“So I am going to be straight with you. You have testicular cancer.”
All things really came to a head that day. My urologist appointment was scheduled for October 26 with Dr. Dumont. In the waiting room, I was easily the youngest person by a long shot. I peed in a cup (to this day, I’m still not sure why) and waited to see the doctor.
After the customary “drop your pants and let me examine you,” the doctor looked me in the eye and said, “So I am going to be straight with you. You have cancer.”
Wow. Even though I had been believing this since I first called, it was still vastly different to hear it from a doctor. Furthermore, I had only called for an initial visit eight days prior. I went from finding an area of concern to being a cancer patient in just over a week.
I did appreciate how straightforward and frank he was being with me.
He said based on his brief examination and the ultrasound, he was 99% certain that it was testicular cancer.
“Is this something I get a second opinion on?” I asked.
“In most cases, I tell my patients to get a second opinion. In your case, we don’t have time,” he replied.
The good news about testicular cancer is that it is very treatable. While 1 in 250 men will develop it, only 1 in 5,000 of them will die from it – roughly 1 in 300,00 of all men. On the whole, it has a 95% five-year survival rate. The bad news is that it is very aggressive. It can quickly spread to other parts of the body and become more complicated. Dr. Dumont said I had been smart and caught it early. Thank goodness I did catch it fast and called immediately. I had experienced no pain in my testicles, unlike Lance Armstrong who had felt pain and still put off getting it checked.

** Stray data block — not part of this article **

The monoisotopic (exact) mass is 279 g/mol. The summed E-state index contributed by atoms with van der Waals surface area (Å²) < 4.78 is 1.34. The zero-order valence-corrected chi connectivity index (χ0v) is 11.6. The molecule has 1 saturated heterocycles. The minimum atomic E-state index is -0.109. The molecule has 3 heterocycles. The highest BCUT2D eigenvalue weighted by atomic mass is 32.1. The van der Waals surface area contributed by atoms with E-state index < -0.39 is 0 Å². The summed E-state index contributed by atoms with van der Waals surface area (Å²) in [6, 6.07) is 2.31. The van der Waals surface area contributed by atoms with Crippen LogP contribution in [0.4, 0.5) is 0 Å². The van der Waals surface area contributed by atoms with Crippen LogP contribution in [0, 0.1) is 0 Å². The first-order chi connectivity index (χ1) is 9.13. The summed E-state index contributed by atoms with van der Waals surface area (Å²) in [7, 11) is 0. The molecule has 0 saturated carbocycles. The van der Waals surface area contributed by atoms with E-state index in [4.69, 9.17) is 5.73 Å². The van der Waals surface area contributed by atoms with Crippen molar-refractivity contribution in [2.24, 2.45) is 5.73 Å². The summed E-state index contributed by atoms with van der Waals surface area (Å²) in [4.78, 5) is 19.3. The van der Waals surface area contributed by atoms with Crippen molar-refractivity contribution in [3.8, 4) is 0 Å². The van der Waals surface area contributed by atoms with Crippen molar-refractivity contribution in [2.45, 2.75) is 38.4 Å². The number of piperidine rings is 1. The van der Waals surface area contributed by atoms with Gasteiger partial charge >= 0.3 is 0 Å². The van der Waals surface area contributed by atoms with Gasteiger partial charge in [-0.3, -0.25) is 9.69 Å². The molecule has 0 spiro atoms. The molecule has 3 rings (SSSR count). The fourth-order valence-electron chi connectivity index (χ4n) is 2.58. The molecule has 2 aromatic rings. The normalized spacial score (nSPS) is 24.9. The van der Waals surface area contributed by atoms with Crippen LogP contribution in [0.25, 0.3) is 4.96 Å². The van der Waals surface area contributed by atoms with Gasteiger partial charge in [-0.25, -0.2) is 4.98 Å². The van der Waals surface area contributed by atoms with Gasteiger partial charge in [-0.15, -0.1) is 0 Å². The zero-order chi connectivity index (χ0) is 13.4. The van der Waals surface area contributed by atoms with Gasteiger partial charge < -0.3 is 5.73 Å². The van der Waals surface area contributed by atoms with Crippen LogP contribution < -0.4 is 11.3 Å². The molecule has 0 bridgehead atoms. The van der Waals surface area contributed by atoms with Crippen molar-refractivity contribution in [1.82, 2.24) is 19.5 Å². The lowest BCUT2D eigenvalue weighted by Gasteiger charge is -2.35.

“So what’s next?” I inquired.
“Surgery. We need to remove the mass immediately. We can probably get you in tomorrow.”
Double wow. Not only had I upgraded to cancer patient, I was also further promoted to surgery patient. Honestly, it was a lot to process. I told him I couldn’t commit to surgery tomorrow and needed some time to think. I also wanted to talk to Mallory because I had stupidly told her not to come with me to the appointment. He totally understood, but reiterated I had to move fast.
I went home and talked to Mallory. Up until this point, I had tried to minimize what was going on because I didn’t want to worry Mallory. As I have said, I didn’t want to burden people and generally hold my emotions in.
This is fine for when I am frustrated at work or something minor is bothering me, but not so much in this situation.
The weekend before, Mallory knew all of the unanswered questions were bothering me, but I refused to open up because I am a man and society says men can’t feel things. On the Sunday morning before my diagnosis, while I was waiting to hear back from the doctor’s office, she had said some minor comment and I exploded. It wasn’t the comment, but the culmination of everything to this point. Once I had calmed down enough, she admitted that she provoked me a bit to get me to open up. Sneaky, but effective. Moving forward, I knew I needed to be open with her, and as I told her about the surgery, I was, even though it was hard for both of us. Being open with others? That would have to wait.
At this point, I knew surgery was inevitable and necessary but it was still a lot to process. I cried during this time. I don’t cry often. In fact, I can count on one hand the amount of times I’ve cried since I’ve lived in Virginia. It was a lot to handle quickly and it kind of build up.
After talking with Mallory (having decided to go forward with the surgery), I called back and the office was already closed because of course it was. The following morning, they called back and the surgery was scheduled. I would be going under to have the mass removed on Friday, October 28th.
Now that I had more concrete information, it was time to let more people in.
A self exam is how most cases of testicular cancer are detected early. Click the image for video directions or click here for a larger version
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